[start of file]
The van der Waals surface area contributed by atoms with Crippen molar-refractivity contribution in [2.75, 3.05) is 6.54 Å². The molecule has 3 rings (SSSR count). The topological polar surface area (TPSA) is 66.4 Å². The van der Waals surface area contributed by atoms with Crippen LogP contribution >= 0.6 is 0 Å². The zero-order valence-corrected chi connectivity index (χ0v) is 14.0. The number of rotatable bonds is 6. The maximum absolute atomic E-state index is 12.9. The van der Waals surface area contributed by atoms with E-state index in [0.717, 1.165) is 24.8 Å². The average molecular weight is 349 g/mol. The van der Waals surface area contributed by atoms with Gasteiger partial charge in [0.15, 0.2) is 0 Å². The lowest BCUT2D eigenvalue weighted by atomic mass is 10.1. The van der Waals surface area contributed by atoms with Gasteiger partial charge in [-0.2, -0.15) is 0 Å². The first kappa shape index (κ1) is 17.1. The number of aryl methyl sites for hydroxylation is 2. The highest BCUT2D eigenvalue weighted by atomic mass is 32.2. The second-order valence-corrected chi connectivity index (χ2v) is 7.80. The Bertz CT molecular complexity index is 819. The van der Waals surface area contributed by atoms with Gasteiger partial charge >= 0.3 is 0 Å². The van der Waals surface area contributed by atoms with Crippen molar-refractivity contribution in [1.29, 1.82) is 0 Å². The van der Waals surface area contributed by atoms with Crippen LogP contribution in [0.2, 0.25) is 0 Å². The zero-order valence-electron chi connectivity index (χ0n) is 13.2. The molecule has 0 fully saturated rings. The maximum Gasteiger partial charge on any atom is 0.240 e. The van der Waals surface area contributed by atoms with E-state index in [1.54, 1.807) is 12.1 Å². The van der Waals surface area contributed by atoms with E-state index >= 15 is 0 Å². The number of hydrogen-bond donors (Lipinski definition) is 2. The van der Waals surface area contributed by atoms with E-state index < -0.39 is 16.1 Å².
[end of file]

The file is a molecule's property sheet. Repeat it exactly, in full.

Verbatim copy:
The van der Waals surface area contributed by atoms with Crippen molar-refractivity contribution in [2.75, 3.05) is 6.54 Å². The molecule has 3 rings (SSSR count). The topological polar surface area (TPSA) is 66.4 Å². The van der Waals surface area contributed by atoms with Crippen LogP contribution >= 0.6 is 0 Å². The zero-order valence-corrected chi connectivity index (χ0v) is 14.0. The number of rotatable bonds is 6. The maximum absolute atomic E-state index is 12.9. The van der Waals surface area contributed by atoms with E-state index in [0.717, 1.165) is 24.8 Å². The average molecular weight is 349 g/mol. The van der Waals surface area contributed by atoms with Gasteiger partial charge in [0.15, 0.2) is 0 Å². The lowest BCUT2D eigenvalue weighted by atomic mass is 10.1. The van der Waals surface area contributed by atoms with Gasteiger partial charge in [-0.2, -0.15) is 0 Å². The first kappa shape index (κ1) is 17.1. The number of aryl methyl sites for hydroxylation is 2. The highest BCUT2D eigenvalue weighted by atomic mass is 32.2. The second-order valence-corrected chi connectivity index (χ2v) is 7.80. The Bertz CT molecular complexity index is 819. The van der Waals surface area contributed by atoms with Gasteiger partial charge >= 0.3 is 0 Å². The van der Waals surface area contributed by atoms with Crippen molar-refractivity contribution in [1.29, 1.82) is 0 Å². The van der Waals surface area contributed by atoms with Crippen LogP contribution in [0.2, 0.25) is 0 Å². The zero-order valence-electron chi connectivity index (χ0n) is 13.2. The molecule has 0 fully saturated rings. The maximum Gasteiger partial charge on any atom is 0.240 e. The van der Waals surface area contributed by atoms with E-state index in [1.54, 1.807) is 12.1 Å². The van der Waals surface area contributed by atoms with E-state index >= 15 is 0 Å². The number of hydrogen-bond donors (Lipinski definition) is 2. The van der Waals surface area contributed by atoms with E-state index < -0.39 is 16.1 Å².